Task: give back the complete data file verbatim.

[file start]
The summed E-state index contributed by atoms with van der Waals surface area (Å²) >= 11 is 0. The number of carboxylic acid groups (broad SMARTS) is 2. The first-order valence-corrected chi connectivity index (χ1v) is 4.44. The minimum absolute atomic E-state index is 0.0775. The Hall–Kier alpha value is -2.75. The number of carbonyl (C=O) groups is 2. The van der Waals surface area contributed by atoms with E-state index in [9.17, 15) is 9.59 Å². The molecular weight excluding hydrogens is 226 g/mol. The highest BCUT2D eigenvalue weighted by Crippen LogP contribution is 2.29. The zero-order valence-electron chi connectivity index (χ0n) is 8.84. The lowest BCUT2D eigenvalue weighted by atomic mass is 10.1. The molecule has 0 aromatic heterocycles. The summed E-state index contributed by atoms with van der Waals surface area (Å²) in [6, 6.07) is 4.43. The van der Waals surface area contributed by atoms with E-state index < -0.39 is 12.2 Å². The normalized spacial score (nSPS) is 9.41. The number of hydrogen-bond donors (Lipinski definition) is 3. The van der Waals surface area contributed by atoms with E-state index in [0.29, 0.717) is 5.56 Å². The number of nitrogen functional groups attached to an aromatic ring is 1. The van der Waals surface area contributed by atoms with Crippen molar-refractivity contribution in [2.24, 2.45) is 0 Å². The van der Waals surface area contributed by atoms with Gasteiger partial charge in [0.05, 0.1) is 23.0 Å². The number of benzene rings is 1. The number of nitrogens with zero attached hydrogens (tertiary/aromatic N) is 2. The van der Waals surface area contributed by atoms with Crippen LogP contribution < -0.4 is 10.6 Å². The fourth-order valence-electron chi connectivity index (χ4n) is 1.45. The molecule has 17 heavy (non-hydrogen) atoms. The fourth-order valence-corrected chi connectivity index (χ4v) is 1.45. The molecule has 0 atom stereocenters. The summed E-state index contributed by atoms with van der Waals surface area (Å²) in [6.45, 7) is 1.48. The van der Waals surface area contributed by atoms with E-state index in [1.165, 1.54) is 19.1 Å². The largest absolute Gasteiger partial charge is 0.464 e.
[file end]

The summed E-state index contributed by atoms with van der Waals surface area (Å²) >= 11 is 0. The number of carboxylic acid groups (broad SMARTS) is 2. The first-order valence-corrected chi connectivity index (χ1v) is 4.44. The minimum absolute atomic E-state index is 0.0775. The Hall–Kier alpha value is -2.75. The number of carbonyl (C=O) groups is 2. The van der Waals surface area contributed by atoms with E-state index in [9.17, 15) is 9.59 Å². The molecular weight excluding hydrogens is 226 g/mol. The highest BCUT2D eigenvalue weighted by Crippen LogP contribution is 2.29. The zero-order valence-electron chi connectivity index (χ0n) is 8.84. The lowest BCUT2D eigenvalue weighted by atomic mass is 10.1. The molecule has 0 aromatic heterocycles. The summed E-state index contributed by atoms with van der Waals surface area (Å²) in [6, 6.07) is 4.43. The van der Waals surface area contributed by atoms with E-state index < -0.39 is 12.2 Å². The normalized spacial score (nSPS) is 9.41. The number of hydrogen-bond donors (Lipinski definition) is 3. The van der Waals surface area contributed by atoms with E-state index in [0.29, 0.717) is 5.56 Å². The number of nitrogen functional groups attached to an aromatic ring is 1. The van der Waals surface area contributed by atoms with Crippen molar-refractivity contribution in [2.24, 2.45) is 0 Å². The van der Waals surface area contributed by atoms with Gasteiger partial charge in [0.05, 0.1) is 23.0 Å². The number of benzene rings is 1. The number of nitrogens with zero attached hydrogens (tertiary/aromatic N) is 2. The van der Waals surface area contributed by atoms with Crippen LogP contribution < -0.4 is 10.6 Å². The fourth-order valence-electron chi connectivity index (χ4n) is 1.45. The molecule has 17 heavy (non-hydrogen) atoms. The fourth-order valence-corrected chi connectivity index (χ4v) is 1.45. The molecule has 0 atom stereocenters. The summed E-state index contributed by atoms with van der Waals surface area (Å²) in [6.45, 7) is 1.48. The van der Waals surface area contributed by atoms with E-state index in [1.165, 1.54) is 19.1 Å². The largest absolute Gasteiger partial charge is 0.464 e.